29. ^ Ford & Zaloga 2009, p. 204.
  30. ^ Ambrose 2003, pp. 70–71.
  31. ^ Ambrose 2003, pp. 72–73.
  32. ^ a b c Ford 2002, p. 32.
  33. ^ Fowler 2010, pp. 28–29.
  34. ^ Ford & Zaloga 2009, p. 214.
  35. ^ Ambrose 2003, pp. 96–98.
  36. ^ Ambrose 2003, p. 100.
  37. ^ Fowler 2010, p. 40.
  38. ^ Ambrose 2003, p. 108.
  39. ^ Fowler 2010, p. 59.
  40. ^ Fowler 2010, p. 41.
  41. ^ Ford & Zaloga 2009, p. 19.
  42. ^ "The British Airborne Assault". Commemorating the 60th Anniversary of D-Day. Ministry of Defence (United Kingdom). 22 November 2005. Archived from the original on 30 January 2006. Retrieved 2 April 2011. 
  43. ^ Ambrose 2003, p. 104.
  44. ^ Tugwell 1971, p. 216.
  45. ^ Fowler 2010, p. 43.
  46. ^ Ambrose 2003, p. 107.
  47. ^ Ford & Zaloga 2009, p. 219.
  48. ^ Fowler 2010, p. 44.
  49. ^ Fowler 2010, p. 42.
  50. ^ Ambrose 2003, pp. 119–120.
  51. ^ Fowler 2010, p. 49.
  52. ^ Ambrose 2003, p. 122.
  53. ^ Fowler 2010, p. 48.
  54. ^ Ford 2002, p. 46.
  55. ^ Ambrose 2003, p. 137.
  56. ^ a b Ambrose 2003, pp. 130–131.
  57. ^ Hall 2003, p. 120.
  58. ^ Fowler 2010, p. 45.
  59. ^ Fowler 2010, p. 62.
  60. ^ Ambrose 2003, p. 132.
  61. ^ Ford 2002, p. 40.
  62. ^ Ford & Zaloga 2009, p. 223.
  63. ^ Fowler 2010, p. 50.
  64. ^ Ambrose 2003, pp. 139–140.
  65. ^ Fowler 2010, p. 51.
  66. ^ Fowler 2010, p. 54.
  67. ^ Ambrose 2003, pp. 153–154.
  68. ^ Fowler 2010, p. 55.
  69. ^ Ambrose 2003, pp. 155–159, 162, 168.
  70. ^ Ambrose 2003, p. 163.
  71. ^ Ford & Zaloga 2009, p. 254.
  72. ^ Fowler 2010, p. 56.
  73. ^ Fowler 2010, p. 53.
  74. ^ Gale 1948, p. 85.
  75. ^ Ambrose 2003, p. 169.
  76. ^ Fowler 2010, pp. 44, 58.
  77. ^ Ambrose 2003, p. 171.
  78. ^ Fowler 2010, pp. 54–55.
  79. ^ Forty 2004, p. 36.
  80. ^ Ellis et al. 2004, pp. 247, 250.
  81. ^ Hart 2007, pp. 131–132.
  82. ^ Jackson 2006, p. 72.
  83. ^ Stacey & Bond 1960, p. 169.
  84. ^ Williams 2004, p. 131.
  85. ^ Trew & Badsey 2004, p. 94.
  86. ^ Ford & Zaloga 2009, p. 221.
  87. ^ Tugwell 1971, p. 231.
  88. ^ "Heroes of Pegasus Bridge". The Independent. 31 May 2009. Retrieved 1 April 2011. 
  89. ^ "WO 171/1239". National Archives. Retrieved 3 April 2010.  (fee required)
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  98. ^ Guard 2007, p. 227.
  99. ^ "Pegasus Bridge mission hero dies at 85". Western Morning News. 17 March 2009. Retrieved 14 August 2015. 
  100. ^ Mendrick, Robert (5 June 2009). "D-Day veterans recall heroic deeds on 65th anniversary". London Evening Standard. Retrieved 10 April 2011. 
  101. ^ D-Day Commemoration Committee. "Memorial Pegasus". D-Day Commemoration Committee. Retrieved 1 April 2011. 
  102. ^ "Airborne Assault, The Museum of The Parachute Regiment and Airborne Forces".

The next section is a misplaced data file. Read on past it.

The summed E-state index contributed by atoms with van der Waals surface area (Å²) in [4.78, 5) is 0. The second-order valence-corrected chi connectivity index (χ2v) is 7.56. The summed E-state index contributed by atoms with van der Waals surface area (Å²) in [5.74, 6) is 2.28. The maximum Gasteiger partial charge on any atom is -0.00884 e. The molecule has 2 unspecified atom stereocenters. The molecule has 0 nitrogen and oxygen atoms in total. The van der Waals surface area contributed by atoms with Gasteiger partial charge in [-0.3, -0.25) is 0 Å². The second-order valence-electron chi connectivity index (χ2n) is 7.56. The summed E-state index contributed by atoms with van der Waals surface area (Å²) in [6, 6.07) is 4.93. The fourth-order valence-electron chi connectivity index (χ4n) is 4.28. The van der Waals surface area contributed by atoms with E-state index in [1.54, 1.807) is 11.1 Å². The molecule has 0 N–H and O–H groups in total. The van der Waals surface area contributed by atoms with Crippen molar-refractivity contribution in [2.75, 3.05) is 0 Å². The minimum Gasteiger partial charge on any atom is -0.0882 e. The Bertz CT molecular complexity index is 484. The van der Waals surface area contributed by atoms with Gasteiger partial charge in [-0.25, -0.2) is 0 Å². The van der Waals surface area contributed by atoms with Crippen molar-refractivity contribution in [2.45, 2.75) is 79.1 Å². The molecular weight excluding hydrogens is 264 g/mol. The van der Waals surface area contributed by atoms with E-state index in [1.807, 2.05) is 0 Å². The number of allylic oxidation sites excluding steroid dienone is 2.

References

  • Ambrose, Stephen E (2003). Pegasus Bridge. London: Pocket Books. ISBN 978-0-7434-5068-3. 
  • Ellis, Major L. F.; Allen, Captain G. R. G.; Warhurst, Lieutenant-Colonel A. E. & Robb, Air Chief-Marshal Sir James (2004) [1962]. Butler, J. R. M., ed. Victory in the West: The Battle of Normandy. History of the Second World War United Kingdom Military Series. I. Naval & Military Press. ISBN 978-1-84574-058-0. 
  • Ferguson, Gregory (1984). The Paras 1940–84. Elite. I. Oxford: Osprey. ISBN 0-85045-573-1. 
  • Ford, Ken (2002). D-Day 1944: Sword Beach & British Airborne Landings. Campaign. III. Oxford: Osprey. ISBN 1-84176-366-7. 
  • Ford, Ken; Zaloga, Steven J (2009). Overlord the D-Day Landings. Oxford United Kingdom: Osprey. ISBN 978-1-84603-424-4. 
  • Forty, George (2004). Villers Bocage. Battle Zone Normandy. Stroud: Sutton. ISBN 978-0-7509-3012-3. 
  • Fowler, Will (2010). Pegasus Bridge — Benouville, D-Day 1944. Raid. Oxford: Osprey. ISBN 1-84603-848-0. 
  • Gale, General Sir Richard Nelson (1948). With the 6th Airborne Division in Normandy. Great Missenden, Buckinghamshire: Sampson Low, Marston & Co. OCLC 4447265. 
  • Guard, Julie (2007). Airborne: World War II Paratroopers in Combat. Oxford: Osprey. ISBN 1-84603-196-6. 
  • Hall, Anthony (2003). Operation Overlord D-Day Day by Day. Hoo: Grange Books. ISBN 1-84013-592-1. 
  • Hart, Ashley (2007) [2000]. Colossal Cracks: Montgomery's 21st Army Group in North-west Europe, 1944–45. Mechanicsburg, PA: Stackpole Books. ISBN 978-0-8117-3383-0. 
  • Jackson, G. S. (2006) [1945]. 8 Corps: Normandy to the Baltic. Staff, 8 Corps. Buxton: MLRS Books. ISBN 978-1-905696-25-3. 
  • Mitcham, Samuel W (2007). German Order of Battle: Panzer, Panzer Grenadier, and Waffen SS Divisions in World War II. Stackpole Military History. III. Mechanicsburg, Pennsylvania: Stackpole Books. ISBN 0-8117-3438-2. 
  • Peters, Mike; Buist, Luuk (2009). Glider Pilots at Arnhem. Barnsley: Pen & Sword Books. ISBN 1844157636. 
  • Stacey, Colonel Charles Perry; Bond, Major C. C. J. (1960). The Victory Campaign: The Operations in North-West Europe 1944–1945 (PDF). Official History of the Canadian Army in the Second World War. III. Ottawa: The Queen's Printer and Controller of Stationery. OCLC 606015967. Retrieved 20 August 2008. 
  • Trew, Simon; Badsey, Stephen (2004). Battle for Caen. Battle Zone Normandy. Faber and Faber. ISBN 978-0-7509-3010-9. 
  • Tugwell, Maurice (1971). Airborne to battle: a History of Airborne Warfare, 1918–1971. London: Kimber. ISBN 0-7183-0262-1. 
  • Williams, Andrew (2004). D-Day to Berlin. London: Hodder & Stoughton. ISBN 978-0-340-83397-1. 

External links

  • List of 'D' Company men involved in the operation
  • History of the 2nd Battalion Oxfordshire and Buckinghamshire Light Infantry

Coordinates: 49°14′32″N 0°16′28″W / 49.24222°N 0.27444°W / 49.24222; -0.27444